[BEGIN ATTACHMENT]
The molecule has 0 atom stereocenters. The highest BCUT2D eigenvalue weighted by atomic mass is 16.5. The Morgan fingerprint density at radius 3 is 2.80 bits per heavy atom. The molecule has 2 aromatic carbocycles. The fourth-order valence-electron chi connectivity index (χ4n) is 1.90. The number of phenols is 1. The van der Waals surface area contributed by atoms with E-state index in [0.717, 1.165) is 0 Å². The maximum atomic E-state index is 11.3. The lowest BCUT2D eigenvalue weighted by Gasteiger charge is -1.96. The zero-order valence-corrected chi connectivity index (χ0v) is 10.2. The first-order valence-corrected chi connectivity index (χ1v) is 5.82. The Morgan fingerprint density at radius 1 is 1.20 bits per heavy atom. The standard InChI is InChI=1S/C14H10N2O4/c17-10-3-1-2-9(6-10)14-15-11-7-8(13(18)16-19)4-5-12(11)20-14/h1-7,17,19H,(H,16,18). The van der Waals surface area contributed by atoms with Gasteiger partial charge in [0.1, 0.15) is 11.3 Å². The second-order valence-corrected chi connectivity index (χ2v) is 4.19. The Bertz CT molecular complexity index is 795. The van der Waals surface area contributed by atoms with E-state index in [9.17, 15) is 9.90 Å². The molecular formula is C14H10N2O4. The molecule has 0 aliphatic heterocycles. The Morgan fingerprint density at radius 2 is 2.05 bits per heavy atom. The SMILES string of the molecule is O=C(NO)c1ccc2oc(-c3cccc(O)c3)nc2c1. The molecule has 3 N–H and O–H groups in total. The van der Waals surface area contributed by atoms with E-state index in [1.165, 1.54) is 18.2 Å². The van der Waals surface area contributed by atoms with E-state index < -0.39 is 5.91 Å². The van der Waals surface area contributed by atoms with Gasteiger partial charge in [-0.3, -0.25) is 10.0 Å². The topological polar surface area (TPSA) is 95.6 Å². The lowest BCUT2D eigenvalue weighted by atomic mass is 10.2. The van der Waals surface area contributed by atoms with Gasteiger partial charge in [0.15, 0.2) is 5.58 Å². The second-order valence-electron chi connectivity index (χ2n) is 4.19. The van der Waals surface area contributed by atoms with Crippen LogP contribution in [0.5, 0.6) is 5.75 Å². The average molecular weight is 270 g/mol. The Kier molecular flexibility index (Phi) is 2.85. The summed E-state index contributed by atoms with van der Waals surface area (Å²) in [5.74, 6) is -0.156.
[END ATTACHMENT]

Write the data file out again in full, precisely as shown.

The molecule has 0 atom stereocenters. The highest BCUT2D eigenvalue weighted by atomic mass is 16.5. The Morgan fingerprint density at radius 3 is 2.80 bits per heavy atom. The molecule has 2 aromatic carbocycles. The fourth-order valence-electron chi connectivity index (χ4n) is 1.90. The number of phenols is 1. The van der Waals surface area contributed by atoms with E-state index in [0.717, 1.165) is 0 Å². The maximum atomic E-state index is 11.3. The lowest BCUT2D eigenvalue weighted by Gasteiger charge is -1.96. The zero-order valence-corrected chi connectivity index (χ0v) is 10.2. The first-order valence-corrected chi connectivity index (χ1v) is 5.82. The Morgan fingerprint density at radius 1 is 1.20 bits per heavy atom. The standard InChI is InChI=1S/C14H10N2O4/c17-10-3-1-2-9(6-10)14-15-11-7-8(13(18)16-19)4-5-12(11)20-14/h1-7,17,19H,(H,16,18). The van der Waals surface area contributed by atoms with Gasteiger partial charge in [0.1, 0.15) is 11.3 Å². The second-order valence-corrected chi connectivity index (χ2v) is 4.19. The Bertz CT molecular complexity index is 795. The van der Waals surface area contributed by atoms with E-state index in [9.17, 15) is 9.90 Å². The molecular formula is C14H10N2O4. The molecule has 0 aliphatic heterocycles. The Morgan fingerprint density at radius 2 is 2.05 bits per heavy atom. The SMILES string of the molecule is O=C(NO)c1ccc2oc(-c3cccc(O)c3)nc2c1. The molecule has 3 N–H and O–H groups in total. The van der Waals surface area contributed by atoms with E-state index in [1.165, 1.54) is 18.2 Å². The van der Waals surface area contributed by atoms with E-state index < -0.39 is 5.91 Å². The van der Waals surface area contributed by atoms with Gasteiger partial charge in [-0.3, -0.25) is 10.0 Å². The topological polar surface area (TPSA) is 95.6 Å². The lowest BCUT2D eigenvalue weighted by atomic mass is 10.2. The van der Waals surface area contributed by atoms with Gasteiger partial charge in [0.15, 0.2) is 5.58 Å². The second-order valence-electron chi connectivity index (χ2n) is 4.19. The van der Waals surface area contributed by atoms with Crippen LogP contribution in [0.5, 0.6) is 5.75 Å². The average molecular weight is 270 g/mol. The Kier molecular flexibility index (Phi) is 2.85. The summed E-state index contributed by atoms with van der Waals surface area (Å²) in [5.74, 6) is -0.156.